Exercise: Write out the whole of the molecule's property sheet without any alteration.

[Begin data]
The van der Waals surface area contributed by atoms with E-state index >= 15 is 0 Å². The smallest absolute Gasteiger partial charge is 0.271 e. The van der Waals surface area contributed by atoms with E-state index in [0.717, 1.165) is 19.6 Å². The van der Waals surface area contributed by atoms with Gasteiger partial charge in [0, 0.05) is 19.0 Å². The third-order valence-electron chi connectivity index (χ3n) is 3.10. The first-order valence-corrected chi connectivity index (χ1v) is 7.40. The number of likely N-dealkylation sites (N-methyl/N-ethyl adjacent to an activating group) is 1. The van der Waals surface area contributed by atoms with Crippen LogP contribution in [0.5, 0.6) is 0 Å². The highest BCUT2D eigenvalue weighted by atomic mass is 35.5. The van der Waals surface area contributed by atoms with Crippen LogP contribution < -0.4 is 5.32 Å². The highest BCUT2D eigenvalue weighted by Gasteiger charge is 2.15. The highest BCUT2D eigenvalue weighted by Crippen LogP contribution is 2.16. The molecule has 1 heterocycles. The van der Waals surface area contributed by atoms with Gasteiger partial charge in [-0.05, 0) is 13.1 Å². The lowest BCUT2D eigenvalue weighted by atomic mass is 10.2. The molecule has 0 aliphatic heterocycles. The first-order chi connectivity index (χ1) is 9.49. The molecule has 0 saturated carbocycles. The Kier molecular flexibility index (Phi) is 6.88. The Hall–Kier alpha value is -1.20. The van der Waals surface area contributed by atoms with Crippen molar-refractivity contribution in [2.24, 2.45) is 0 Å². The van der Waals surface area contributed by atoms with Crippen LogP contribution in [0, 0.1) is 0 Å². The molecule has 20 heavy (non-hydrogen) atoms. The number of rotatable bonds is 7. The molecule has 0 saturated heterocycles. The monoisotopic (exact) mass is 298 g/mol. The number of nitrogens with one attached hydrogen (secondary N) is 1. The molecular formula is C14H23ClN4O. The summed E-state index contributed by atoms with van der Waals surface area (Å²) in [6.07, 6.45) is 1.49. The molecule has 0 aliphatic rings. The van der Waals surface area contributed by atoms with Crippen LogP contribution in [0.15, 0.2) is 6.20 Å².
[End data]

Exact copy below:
The van der Waals surface area contributed by atoms with E-state index >= 15 is 0 Å². The smallest absolute Gasteiger partial charge is 0.271 e. The van der Waals surface area contributed by atoms with E-state index in [0.717, 1.165) is 19.6 Å². The van der Waals surface area contributed by atoms with Gasteiger partial charge in [0, 0.05) is 19.0 Å². The third-order valence-electron chi connectivity index (χ3n) is 3.10. The first-order valence-corrected chi connectivity index (χ1v) is 7.40. The number of likely N-dealkylation sites (N-methyl/N-ethyl adjacent to an activating group) is 1. The van der Waals surface area contributed by atoms with Crippen LogP contribution in [0.5, 0.6) is 0 Å². The highest BCUT2D eigenvalue weighted by atomic mass is 35.5. The van der Waals surface area contributed by atoms with Crippen LogP contribution < -0.4 is 5.32 Å². The highest BCUT2D eigenvalue weighted by Gasteiger charge is 2.15. The highest BCUT2D eigenvalue weighted by Crippen LogP contribution is 2.16. The molecule has 1 heterocycles. The van der Waals surface area contributed by atoms with Gasteiger partial charge in [-0.05, 0) is 13.1 Å². The lowest BCUT2D eigenvalue weighted by atomic mass is 10.2. The molecule has 0 aliphatic heterocycles. The first-order chi connectivity index (χ1) is 9.49. The molecule has 0 saturated carbocycles. The Kier molecular flexibility index (Phi) is 6.88. The Hall–Kier alpha value is -1.20. The van der Waals surface area contributed by atoms with Crippen molar-refractivity contribution in [2.24, 2.45) is 0 Å². The van der Waals surface area contributed by atoms with Crippen LogP contribution in [0, 0.1) is 0 Å². The molecule has 20 heavy (non-hydrogen) atoms. The number of rotatable bonds is 7. The molecule has 0 saturated heterocycles. The monoisotopic (exact) mass is 298 g/mol. The number of nitrogens with one attached hydrogen (secondary N) is 1. The molecular formula is C14H23ClN4O. The summed E-state index contributed by atoms with van der Waals surface area (Å²) in [6.07, 6.45) is 1.49. The molecule has 0 aliphatic rings. The van der Waals surface area contributed by atoms with Crippen LogP contribution in [0.15, 0.2) is 6.20 Å².